As I stepped off the plane, I quickly realized that it was dumping rain which is rare in this part of the world. I stayed at the airport for a little bit waiting for it to die down. Once it cleared up, I found a bus that would take me nearest to my hostel and off I went. The bus took me in the middle of Marrakesh and As I was walking to my hostel, a man came over and grabbed my arm. Thinking that he was trying to take my bag, I quickly through him on the ground and put my knee into his chest. I was quickly picked up by a 7 foot tall black man and he frantically told me that the man was just trying to get me to go to his restaurant. As this played out, a crowd of people surrounded me and that friendly tall man got me out of the crowd and asked me where I was trying to go. I pointed him in the direction and he walked with me a bit until I got to the hostel. That experience made me stay at the hostel a lot more than usual. I asked the workers there what I should do While in Morocco and they suggested a two day tour through the Sahara and they also told me if I waited two days I could make it to the night with no moon where I could see as many stars as possible in the desert, so I told them to signed me up. I spent the next two days making friends at the hostel and taking little trips not far from the area with the new friends that I met there.

The day came for the tour which left in the morning so I had my bag packed and I sat at the front door waiting for them to let me know where I should go. Unfortunately the worker told me that they took me off the list even though I was one of the first people to sign up, they over booked the tour and took the last three people off the list, which was an alphabetical order. I was beyond angry and had no idea what to do at that point. Couple of my new friends heard of what happened and talked me into getting a taxi out of town and go to a beach town named Essaouira.

It took a couple hours to get there, but once I was there I immediately felt a lot better. We booked a hostel on the way. Only two of us were staying out of the four. The other two travelers were going back because they had to fly out a day or two later. The guy that was staying here with me realized that he left his passport at the other hostel and left with the other two, leaving me there alone. That night I started to talk with the other people around the hostel and some of us made plans to do a mountain bike trip through the area south of there. The next day came around and we all got the bikes and started off down the road and that’s when my bike decided to break. With me at the back, none of them realized that I was broke down and kept riding. I managed to fix it enough, but at that point they were long gone. I turned around and rode back to hopefully get another bike and catch up later which never happened because once I got the other bike I could never figure out where they went.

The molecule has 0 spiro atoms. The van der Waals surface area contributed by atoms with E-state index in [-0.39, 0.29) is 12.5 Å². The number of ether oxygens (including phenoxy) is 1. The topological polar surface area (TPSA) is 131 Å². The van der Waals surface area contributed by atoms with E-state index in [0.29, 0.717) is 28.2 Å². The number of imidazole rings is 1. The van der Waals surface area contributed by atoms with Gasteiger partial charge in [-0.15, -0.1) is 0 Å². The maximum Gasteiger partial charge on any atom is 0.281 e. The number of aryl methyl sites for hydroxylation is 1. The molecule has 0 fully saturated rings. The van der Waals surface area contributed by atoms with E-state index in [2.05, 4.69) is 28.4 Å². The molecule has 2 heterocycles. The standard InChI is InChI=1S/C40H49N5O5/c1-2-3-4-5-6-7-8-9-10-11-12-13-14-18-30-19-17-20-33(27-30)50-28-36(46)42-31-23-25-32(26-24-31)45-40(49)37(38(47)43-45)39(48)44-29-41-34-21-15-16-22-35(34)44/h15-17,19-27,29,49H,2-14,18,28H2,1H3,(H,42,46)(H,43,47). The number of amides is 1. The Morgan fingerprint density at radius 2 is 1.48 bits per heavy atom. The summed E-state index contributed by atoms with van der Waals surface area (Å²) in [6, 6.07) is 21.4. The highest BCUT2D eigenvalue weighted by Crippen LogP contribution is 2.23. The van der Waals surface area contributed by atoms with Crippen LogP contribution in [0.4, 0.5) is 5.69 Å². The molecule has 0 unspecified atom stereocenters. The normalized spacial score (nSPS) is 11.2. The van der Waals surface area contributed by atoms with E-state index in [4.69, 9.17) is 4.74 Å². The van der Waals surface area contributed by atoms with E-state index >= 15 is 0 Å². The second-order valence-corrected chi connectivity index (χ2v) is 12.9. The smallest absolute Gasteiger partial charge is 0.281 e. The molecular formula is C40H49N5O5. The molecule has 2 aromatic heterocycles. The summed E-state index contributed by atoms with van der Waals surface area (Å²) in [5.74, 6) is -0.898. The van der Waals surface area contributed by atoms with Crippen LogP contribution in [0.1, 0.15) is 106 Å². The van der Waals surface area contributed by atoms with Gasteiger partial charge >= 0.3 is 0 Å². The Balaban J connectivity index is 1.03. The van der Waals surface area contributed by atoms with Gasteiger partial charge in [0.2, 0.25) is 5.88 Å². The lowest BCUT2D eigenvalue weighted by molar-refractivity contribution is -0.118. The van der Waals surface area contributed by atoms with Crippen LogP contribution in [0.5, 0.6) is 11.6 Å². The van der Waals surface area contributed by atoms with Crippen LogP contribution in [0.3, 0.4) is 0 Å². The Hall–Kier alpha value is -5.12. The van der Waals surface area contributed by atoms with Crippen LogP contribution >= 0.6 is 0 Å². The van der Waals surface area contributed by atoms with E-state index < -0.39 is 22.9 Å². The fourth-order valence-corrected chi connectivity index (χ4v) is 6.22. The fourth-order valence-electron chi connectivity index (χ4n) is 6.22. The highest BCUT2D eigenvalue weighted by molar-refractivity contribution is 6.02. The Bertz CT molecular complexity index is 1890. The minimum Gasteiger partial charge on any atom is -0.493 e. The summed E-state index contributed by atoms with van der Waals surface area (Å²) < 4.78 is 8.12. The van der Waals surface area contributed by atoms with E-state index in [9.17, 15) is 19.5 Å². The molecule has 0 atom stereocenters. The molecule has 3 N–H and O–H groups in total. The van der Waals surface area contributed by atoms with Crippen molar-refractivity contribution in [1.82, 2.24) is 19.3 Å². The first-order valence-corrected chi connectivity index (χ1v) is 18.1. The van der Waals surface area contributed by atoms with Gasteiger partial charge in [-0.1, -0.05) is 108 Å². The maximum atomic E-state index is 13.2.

I turned the bike in and walked back to the hostel I told the people working there what happened and they laughed and told me that they would give me a deal for surfing lessons the next day because of the inconvenience. I have never surfed before and thought that it would be fun, so once again I signed up and sure enough, The next day rolled around I got my surfboard and my wet suit on and sat at the beach for about an hour until a young kid ran up asking if I was Jon. Apparently the guy that was going to teach me decided to sleep in and canceled all of his appointments for that day.

There’s a point where I get so angry that I’m not even comfortable about being around other people and I was definitely at that point. I got back to the hostel and told the people that left me out in the desert while mountain biking what happened. By chance, they were going to another beach down the way on a bus and asked me to join. I gave it some thought but I figured it was my last day, I should do at least something. It took us an hour and a half but we got this little beach hat and we got to enjoy the sand for a bit. I asked the guy working at the restaurant when the bus was going to return to take us back to the main town and he told me 5:30. Well, I had a bus taking me back to Marrakesh at 5:25 and That’s when my survival instincts kicked in and I started asking around the parking lot if anybody was going that direction. There is no way I was missing that bus because I had a flight to Germany that very next day. I managed to find A group of guys that we’re heading in that direction that were welcome enough to let me tag along. Now back at the hostel, packed my bag and rushed to bus which I got within minutes of it leaving.

Back in Marrakech , I found a hostel and set up a taxi for the next morning to take me to the airport. I started talking with a couple girls that were there about their trip and how they were from Germany. I was telling them that I was going to celebrate my birthday in Germany which was coming up, that’s when I realize what date it was and I didn’t have a flight the next morning, I was a day early. I quickly canceled the taxi that I reserved and spent my last day in Marrakesh as positive as possible.